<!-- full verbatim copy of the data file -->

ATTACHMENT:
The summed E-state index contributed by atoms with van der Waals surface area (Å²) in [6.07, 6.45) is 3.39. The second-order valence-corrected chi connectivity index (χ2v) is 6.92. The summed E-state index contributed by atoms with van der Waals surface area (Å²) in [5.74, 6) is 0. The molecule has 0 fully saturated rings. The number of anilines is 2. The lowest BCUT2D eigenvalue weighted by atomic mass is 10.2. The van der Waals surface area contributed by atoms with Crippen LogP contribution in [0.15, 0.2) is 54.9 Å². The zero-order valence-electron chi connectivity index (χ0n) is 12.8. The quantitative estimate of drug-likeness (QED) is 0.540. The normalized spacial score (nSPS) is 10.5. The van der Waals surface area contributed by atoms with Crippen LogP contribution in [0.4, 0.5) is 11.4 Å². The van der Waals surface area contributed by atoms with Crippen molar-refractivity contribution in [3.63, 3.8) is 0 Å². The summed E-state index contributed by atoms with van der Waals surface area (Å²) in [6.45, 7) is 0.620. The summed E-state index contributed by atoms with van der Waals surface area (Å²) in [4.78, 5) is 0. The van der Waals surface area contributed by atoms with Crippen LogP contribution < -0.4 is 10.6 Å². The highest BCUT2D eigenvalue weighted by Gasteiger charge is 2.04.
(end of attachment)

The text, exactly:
The summed E-state index contributed by atoms with van der Waals surface area (Å²) in [6.07, 6.45) is 3.39. The second-order valence-corrected chi connectivity index (χ2v) is 6.92. The summed E-state index contributed by atoms with van der Waals surface area (Å²) in [5.74, 6) is 0. The molecule has 0 fully saturated rings. The number of anilines is 2. The lowest BCUT2D eigenvalue weighted by atomic mass is 10.2. The van der Waals surface area contributed by atoms with Crippen LogP contribution in [0.15, 0.2) is 54.9 Å². The zero-order valence-electron chi connectivity index (χ0n) is 12.8. The quantitative estimate of drug-likeness (QED) is 0.540. The normalized spacial score (nSPS) is 10.5. The van der Waals surface area contributed by atoms with Crippen LogP contribution in [0.4, 0.5) is 11.4 Å². The van der Waals surface area contributed by atoms with Crippen molar-refractivity contribution in [3.63, 3.8) is 0 Å². The summed E-state index contributed by atoms with van der Waals surface area (Å²) in [6.45, 7) is 0.620. The summed E-state index contributed by atoms with van der Waals surface area (Å²) in [4.78, 5) is 0. The van der Waals surface area contributed by atoms with Crippen LogP contribution < -0.4 is 10.6 Å². The highest BCUT2D eigenvalue weighted by Gasteiger charge is 2.04.